“Most top predators of the planet are majestic creatures. Millions of years of dominion have filled them with self-confidence. Sapiens by contrast is more like a banana republic dictator. Having so recently been one of the underdogs of the savannah, we are full of fears and anxieties over our position, which makes us doubly cruel and dangerous. Many historical calamities, from deadly wars to ecological catastrophes, have resulted from this over-hasty jump.”

– Yuval Noah Harari, Sapiens

We noted that the first Europeans who came to North America were familiar with wolves, but didn’t see coyotes until they made it to the prairie. The same goes for the first peoples. They also would have been familiar with the wolf from Asia, and would have no doubt incorporated it into their legend, religion and folklore; and they too had to journey for hundreds of miles on the new continent, likely over hundreds of years, before encountering the coyote. While the Europeans viewed the animal as repugnant and tried to wipe it out, the Native Americans made it a god. The trickster deity Coyote appears in hundreds of Native American stories. In its ability to inspire creative tale-telling, no other deity comes close. Why were Native Americans so fascinated by the coyote?

Maybe they saw something of themselves in this clever, adaptable but physically middling canine. The most obviously impressive North American megafauna all went extinct at the end of the last Ice Age, around the same time that the first tribes crossed Beringia. Climate change and hunting both played a role. The first peoples of North America would have seen it unfold, and learned the lesson: The bigger they come, the harder they fall.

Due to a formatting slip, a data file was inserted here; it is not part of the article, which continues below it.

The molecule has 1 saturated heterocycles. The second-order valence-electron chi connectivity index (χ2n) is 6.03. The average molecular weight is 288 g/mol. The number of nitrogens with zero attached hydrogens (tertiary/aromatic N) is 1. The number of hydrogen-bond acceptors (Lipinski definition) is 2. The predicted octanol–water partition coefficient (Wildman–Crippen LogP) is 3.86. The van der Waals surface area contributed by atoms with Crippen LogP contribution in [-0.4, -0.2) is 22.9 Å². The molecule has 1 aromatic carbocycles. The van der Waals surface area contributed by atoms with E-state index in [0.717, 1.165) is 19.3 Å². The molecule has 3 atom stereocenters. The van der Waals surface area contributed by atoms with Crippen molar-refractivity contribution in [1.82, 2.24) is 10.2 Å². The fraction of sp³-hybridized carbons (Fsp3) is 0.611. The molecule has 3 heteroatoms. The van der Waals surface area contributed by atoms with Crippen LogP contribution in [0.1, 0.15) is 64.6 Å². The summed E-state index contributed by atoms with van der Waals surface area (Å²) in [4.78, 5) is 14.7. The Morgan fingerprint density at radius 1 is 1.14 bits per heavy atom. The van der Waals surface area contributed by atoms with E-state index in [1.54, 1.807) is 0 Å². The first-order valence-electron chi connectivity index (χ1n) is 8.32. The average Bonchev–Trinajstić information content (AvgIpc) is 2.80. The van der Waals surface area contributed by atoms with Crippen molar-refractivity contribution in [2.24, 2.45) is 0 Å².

Coyote in “The Bungling Host” has “no way.” He’s not a born fisherman, and his attempt to mimic Kingfisher is a farce. But things don’t always go so badly for Coyote. In other stories (and there are many), he’s able to bed the chief’s daughter, bring light, bring death (which makes the time given to us more precious) and give people access to water from parsimonious frogs who’d been hoarding it for themselves.

Sometimes his mimicry works. Like Coyote, man isn’t a born fisherman. We’re embarrassingly slow in the water and can hold our breath for only a couple of minutes at most. We’d make poor spiders, too, being unable to generate silken cables naturally from our posterior and weave them into a beautiful trap to ensnare our dinner without ever being given so much as a lesson. Yet today, we can move over the water faster than any creature that ever lived and are so good at trapping fish in webs that we have to exercise self-restraint lest we remove them all. “Having no way, [Coyote] is free of the trap of instinct, both ‘stupider than the animals’ and more versatile than any,” writes Lewis Hyde.